A HUMAN BEING DIED THAT NIGHT Makes Philadelphia Premiere
Psychologist Pumla confronts imprisoned ex-officer Eugene in this searing account of the atrocities committed by the South African police force under apartheid. On October 26, EgoPo Classic Theater presents Nicholas Wright's adaptation of Pumla Gobodo-Madikidela's award-winning book about her time serving on the Truth and Reconciliation Commission. A Human Being Died That Night previews October 24-25 and opens Friday, October 26. The show runs three weeks, closing November 11. Tickets range $25-$35. Performances are at the Latvian Society Theater at 7th and Spring Garden.
EgoPo continues producing themed seasons with this year's Theater of South Africa, celebrating great dramatic works from the country's rich theatrical tradition. The season will highlight South Africa's remarkable transformation from apartheid to democracy. Theater of South Africa continues with Three Sisters Two by Reza de Wet, a Chekhov sequel confronting the fall of the privileged class, and concludes with two plays in rotating repertory: "Master Harold"...and the Boys by Athol Fugard and Egoli by Matsemela Manaka (co-produced with Theatre in the X), shining a light on two vastly different experiences under apartheid. Subscriptions to see all four plays start at $75. For more information, go to www.EgoPo.org, or call 267-273-1414.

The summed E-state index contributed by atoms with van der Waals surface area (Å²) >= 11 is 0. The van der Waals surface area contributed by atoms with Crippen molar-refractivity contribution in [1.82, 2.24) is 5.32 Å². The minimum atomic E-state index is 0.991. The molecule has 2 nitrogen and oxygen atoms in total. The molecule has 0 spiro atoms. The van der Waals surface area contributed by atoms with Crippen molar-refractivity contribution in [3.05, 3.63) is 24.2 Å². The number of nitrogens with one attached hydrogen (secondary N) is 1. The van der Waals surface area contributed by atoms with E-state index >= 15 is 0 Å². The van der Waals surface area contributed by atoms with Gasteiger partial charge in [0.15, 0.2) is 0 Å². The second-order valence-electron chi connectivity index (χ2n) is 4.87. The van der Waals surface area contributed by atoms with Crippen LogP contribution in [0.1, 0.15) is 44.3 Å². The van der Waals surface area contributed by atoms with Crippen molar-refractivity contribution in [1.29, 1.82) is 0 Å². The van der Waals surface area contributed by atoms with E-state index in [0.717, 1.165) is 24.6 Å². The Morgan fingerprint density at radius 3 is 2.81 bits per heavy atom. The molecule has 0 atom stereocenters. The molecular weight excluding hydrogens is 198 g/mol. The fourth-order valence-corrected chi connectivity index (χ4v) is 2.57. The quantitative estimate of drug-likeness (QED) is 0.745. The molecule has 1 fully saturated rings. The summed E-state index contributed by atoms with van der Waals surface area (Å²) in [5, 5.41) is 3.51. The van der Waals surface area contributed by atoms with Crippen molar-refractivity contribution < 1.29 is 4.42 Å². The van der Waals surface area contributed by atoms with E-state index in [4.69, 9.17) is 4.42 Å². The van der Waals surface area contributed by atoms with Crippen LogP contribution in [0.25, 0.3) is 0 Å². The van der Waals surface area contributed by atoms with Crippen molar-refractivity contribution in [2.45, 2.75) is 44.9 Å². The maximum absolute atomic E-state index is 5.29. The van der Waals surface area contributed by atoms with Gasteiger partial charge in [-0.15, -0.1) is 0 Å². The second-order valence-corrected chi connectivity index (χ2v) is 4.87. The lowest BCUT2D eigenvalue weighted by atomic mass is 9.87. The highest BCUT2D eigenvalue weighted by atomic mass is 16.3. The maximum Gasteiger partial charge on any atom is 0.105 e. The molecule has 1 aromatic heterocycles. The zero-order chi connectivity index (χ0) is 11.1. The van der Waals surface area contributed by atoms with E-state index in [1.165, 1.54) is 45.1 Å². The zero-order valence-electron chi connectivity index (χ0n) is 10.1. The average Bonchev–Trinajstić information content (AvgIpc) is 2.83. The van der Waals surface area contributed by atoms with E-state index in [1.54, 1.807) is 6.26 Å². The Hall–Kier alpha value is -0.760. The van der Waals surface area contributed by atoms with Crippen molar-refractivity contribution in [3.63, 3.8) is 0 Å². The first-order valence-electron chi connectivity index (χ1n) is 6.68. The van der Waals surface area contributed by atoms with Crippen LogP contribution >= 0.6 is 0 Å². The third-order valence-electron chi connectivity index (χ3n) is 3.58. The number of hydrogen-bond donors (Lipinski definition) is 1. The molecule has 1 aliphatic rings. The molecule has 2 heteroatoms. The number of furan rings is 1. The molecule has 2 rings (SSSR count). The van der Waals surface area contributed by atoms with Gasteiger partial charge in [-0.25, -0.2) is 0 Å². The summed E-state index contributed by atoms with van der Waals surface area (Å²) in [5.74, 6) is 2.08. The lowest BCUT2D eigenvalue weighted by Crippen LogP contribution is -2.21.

EgoPo's mainstage season kicks off with A Human Being Died That Night, adapted from the award-winning 2003 book by Pumla Gobodo-Madikizela, a psychologist who served on the Truth and Reconciliation Commission. Set in Pretoria Central Prison, the author is assigned to report on ex-officer Eugene de Kock, nicknamed Prime Evil. Pumla and Eugene must confront their ideas of humanity and the power of forgiveness and remorse.
EgoPo Artistic Advisory Board member Steven Wright (Actor: Machinal, The Hairy Ape, Death of a Salesman) will take on the direction of this play that the New York Times called "quietly gripping," and The South African said "transcends the South African context with its extraordinary message." The play premiered at the Fugard Theater in Cape Town, followed by runs at the Market Theatre in Johannesburg, Hampstead Theatre in London, BAM in New York, and Mosaic Theater in D.C.
Following apartheid's fall, South Africa's new President, former anti-apartheid revolutionary Nelson Mandela, focused on dismantling racist laws, implementing new protections, and fostering racial reconciliation. The Truth and Reconciliation Commission (TRC) was a body of justice assembled to expose racist atrocities and promote healing. Victims of human rights violations gave testimony about their experiences in public, often televised, hearings. Perpetrators of violence could request amnesty from criminal prosecution on the condition of full and truthful confession. Despite controversy, the TRC was seen by many as a crucial step toward achieving a full and free democracy in South Africa.
EgoPo is excited to welcome Niya Colbert (Theatre in the X, Revolution Shakespeare, Sedgwick Theatre) and Paul L. Nolan (Lantern, PTC, Theatre Exile, Walnut Street Theatre) as Pumla and Eugene in their EgoPo debuts.
The artistic team for EgoPo's A Human Being Died That Night includes Production Design by Yoshi Nomura, Lighting Design by Amanda Jensen, Dialect Coaching by Melanie Julian, and Dramaturgy by Kirstie Floyd.
A Human Being Died That Night will be staged at the Latvian Society Theater. Previews begin October 24, with Press Opening on Friday, October 26; the show will run three weeks, closing on November 11.